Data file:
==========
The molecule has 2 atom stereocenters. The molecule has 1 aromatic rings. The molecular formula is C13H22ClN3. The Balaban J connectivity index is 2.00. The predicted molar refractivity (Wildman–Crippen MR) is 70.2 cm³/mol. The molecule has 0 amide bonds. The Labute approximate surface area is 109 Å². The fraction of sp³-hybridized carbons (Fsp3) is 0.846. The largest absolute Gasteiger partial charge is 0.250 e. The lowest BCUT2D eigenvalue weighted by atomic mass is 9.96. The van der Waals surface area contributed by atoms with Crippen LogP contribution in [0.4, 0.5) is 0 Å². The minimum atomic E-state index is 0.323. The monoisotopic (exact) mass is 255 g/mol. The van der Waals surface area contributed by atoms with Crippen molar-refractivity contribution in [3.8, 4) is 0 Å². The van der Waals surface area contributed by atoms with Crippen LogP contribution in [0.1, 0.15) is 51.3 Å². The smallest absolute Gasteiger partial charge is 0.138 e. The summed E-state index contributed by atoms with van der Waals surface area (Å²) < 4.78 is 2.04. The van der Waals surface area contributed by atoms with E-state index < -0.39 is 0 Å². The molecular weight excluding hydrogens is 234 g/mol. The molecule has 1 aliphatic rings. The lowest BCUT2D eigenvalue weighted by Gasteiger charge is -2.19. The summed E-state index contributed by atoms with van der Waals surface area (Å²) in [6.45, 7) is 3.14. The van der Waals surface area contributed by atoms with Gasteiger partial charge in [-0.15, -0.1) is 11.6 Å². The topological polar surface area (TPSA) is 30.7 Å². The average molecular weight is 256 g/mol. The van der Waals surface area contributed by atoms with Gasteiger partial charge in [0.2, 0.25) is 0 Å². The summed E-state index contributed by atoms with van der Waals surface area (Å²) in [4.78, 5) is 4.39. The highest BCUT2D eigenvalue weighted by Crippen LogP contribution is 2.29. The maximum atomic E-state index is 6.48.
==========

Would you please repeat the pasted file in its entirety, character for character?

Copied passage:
The molecule has 2 atom stereocenters. The molecule has 1 aromatic rings. The molecular formula is C13H22ClN3. The Balaban J connectivity index is 2.00. The predicted molar refractivity (Wildman–Crippen MR) is 70.2 cm³/mol. The molecule has 0 amide bonds. The Labute approximate surface area is 109 Å². The fraction of sp³-hybridized carbons (Fsp3) is 0.846. The largest absolute Gasteiger partial charge is 0.250 e. The lowest BCUT2D eigenvalue weighted by atomic mass is 9.96. The van der Waals surface area contributed by atoms with Crippen LogP contribution in [0.4, 0.5) is 0 Å². The minimum atomic E-state index is 0.323. The monoisotopic (exact) mass is 255 g/mol. The van der Waals surface area contributed by atoms with Crippen molar-refractivity contribution in [3.8, 4) is 0 Å². The van der Waals surface area contributed by atoms with Crippen LogP contribution in [0.1, 0.15) is 51.3 Å². The smallest absolute Gasteiger partial charge is 0.138 e. The summed E-state index contributed by atoms with van der Waals surface area (Å²) < 4.78 is 2.04. The van der Waals surface area contributed by atoms with E-state index < -0.39 is 0 Å². The molecular weight excluding hydrogens is 234 g/mol. The molecule has 1 aliphatic rings. The lowest BCUT2D eigenvalue weighted by Gasteiger charge is -2.19. The summed E-state index contributed by atoms with van der Waals surface area (Å²) in [6.45, 7) is 3.14. The van der Waals surface area contributed by atoms with Gasteiger partial charge in [-0.15, -0.1) is 11.6 Å². The topological polar surface area (TPSA) is 30.7 Å². The average molecular weight is 256 g/mol. The van der Waals surface area contributed by atoms with Gasteiger partial charge in [0.2, 0.25) is 0 Å². The summed E-state index contributed by atoms with van der Waals surface area (Å²) in [4.78, 5) is 4.39. The highest BCUT2D eigenvalue weighted by Crippen LogP contribution is 2.29. The maximum atomic E-state index is 6.48.